An unsettling report claiming 23 elderly deaths in Norway after receiving COVID-19 vaccine doses made headlines that sow fears among older adults most vulnerable to SARS-CoV-2. The report, downright disturbing as it was, didn’t tell the full story.

What came next were scathing commentaries harping on COVID-19 vaccine safety and how the global vaccine push is apparently losing its momentum.

The deaths of elderly vaccine recipients occurred during vaccinations of Pfizer-BioNTech COVID-19 vaccine, BNT162b2, in the Nordic country – where over 400 deaths from COVID-19 are being recorded weekly. Experts surmised the elderly may not have been accorded enough immunity from circulating high viral load within days of their first doses.

Dr Steinar Madsen, medical director at the Norwegian Medicines Agency,  downplayed the reports saying there is no evidence of a direct link between the string of elderly deaths and the BNT162b2 vaccine. “COVID-19 is far more dangerous to most patients than vaccination.”

He said all those seniors were 75 years and older, with serious underlying diseases, and health authorities made it clear from the start that deaths will occur –  in a time-related context with vaccination – among the oldest and the sickest individuals receiving the jabs. Madsen is not expecting a different outcome with other vaccines.

No cause for alarm, says WHO

Following a review of the deaths, the WHO GAVCS COVID-19 Vaccine Safety subcommittee also ruled out unexpected or untoward increases in the deaths of frail, elderly individuals after receiving the jabs. “The reports are in line with the expected all-cause mortality rates and causes of death in the sub-population of frail, elderly individuals,” it announced on the WHO website. “Available information does not confirm a contributory role for the vaccine in the reported fatal events.”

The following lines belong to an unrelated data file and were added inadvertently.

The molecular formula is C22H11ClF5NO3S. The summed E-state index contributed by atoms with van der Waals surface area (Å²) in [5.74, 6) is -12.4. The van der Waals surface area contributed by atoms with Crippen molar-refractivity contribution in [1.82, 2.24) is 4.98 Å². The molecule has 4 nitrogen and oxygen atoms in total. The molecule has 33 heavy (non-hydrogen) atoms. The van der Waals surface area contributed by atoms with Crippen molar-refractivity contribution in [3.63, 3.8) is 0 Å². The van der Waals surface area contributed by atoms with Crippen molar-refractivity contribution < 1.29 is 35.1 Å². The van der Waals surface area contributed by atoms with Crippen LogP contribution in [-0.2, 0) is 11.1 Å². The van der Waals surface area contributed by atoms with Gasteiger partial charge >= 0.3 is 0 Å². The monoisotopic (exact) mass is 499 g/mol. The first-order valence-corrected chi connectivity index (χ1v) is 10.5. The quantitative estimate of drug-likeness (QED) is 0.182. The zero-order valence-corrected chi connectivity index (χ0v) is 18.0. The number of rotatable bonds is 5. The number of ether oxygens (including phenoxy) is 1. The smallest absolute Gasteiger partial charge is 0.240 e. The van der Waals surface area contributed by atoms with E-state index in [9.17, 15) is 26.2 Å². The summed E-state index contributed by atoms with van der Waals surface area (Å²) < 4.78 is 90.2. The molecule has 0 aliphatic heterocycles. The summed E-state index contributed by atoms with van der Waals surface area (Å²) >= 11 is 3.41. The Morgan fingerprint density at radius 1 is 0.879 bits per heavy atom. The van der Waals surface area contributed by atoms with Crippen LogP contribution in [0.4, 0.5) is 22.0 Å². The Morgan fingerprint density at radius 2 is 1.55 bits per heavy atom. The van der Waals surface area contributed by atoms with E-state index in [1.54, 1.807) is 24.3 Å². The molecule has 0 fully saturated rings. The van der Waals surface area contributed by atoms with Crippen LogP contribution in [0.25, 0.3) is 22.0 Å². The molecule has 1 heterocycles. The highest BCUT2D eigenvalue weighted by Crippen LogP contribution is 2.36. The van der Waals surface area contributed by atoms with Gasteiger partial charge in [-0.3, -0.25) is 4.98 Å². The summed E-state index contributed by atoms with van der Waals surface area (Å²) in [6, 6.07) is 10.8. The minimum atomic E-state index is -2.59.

The committee affirmed the benefit-risk balance of BNT162b2 being favourable to the elderly, hence no revisions to the recommendation around the safety of the vaccine were suggested. 

“Countries should continue to monitor the safety of vaccines, and promote routine after-care following immunization, consistent with good immunization practices for any vaccine,” the committee said, adding it will continue to look for early signs of potential adverse events as the COVID-19 vaccines are rolled out globally.

High chances ‘they’ve missed the boat’

Dr Sharon Inouye, a geriatrician at Harvard Medical School, Boston, Massachusetts US, has sounded the alarm early in the vaccine trials. “A substantial proportion of studies may be excluding older subjects, purposely or inadvertently,” she said matter-of-factly. “When these trials are over, I don’t want to see that there’s no one in them over 75. If they create a vaccine or a drug that works well [only] in healthy 50- and 60-year-olds, they’ve missed the boat.”

Elsewhere, many complained of vaccination chaos amid competing imperatives – getting  as many doses as possible out quickly and getting those at most risk protected first. The Philippines will not be able to choose which vaccine to get, and trust over vaccine safety may be the  biggest hurdle for the country.

In Hong Kong, health authorities warned of rebound infections, noting a slight jump in COVID-19 cases recently. Malaysia also grapples with a surge in cases, recording a new daily high of 4,275 cases on January 23.

100 million cases, 2 million deaths worldwide

The global case count has already passed 100 million on January 26, with more than 2.1 million reported deaths, according to Johns Hopkins University’s COVID-19 dashboard.

More than 71.3 million vaccine doses in 57 countries have been administered as of January 27, roughly 3.57 million doses a day on average.

Countries are doing their best to make vaccination efforts up to speed and get the pandemic under control. In the direst of situations, any delay in the vaccine roll-out will have enormous human costs.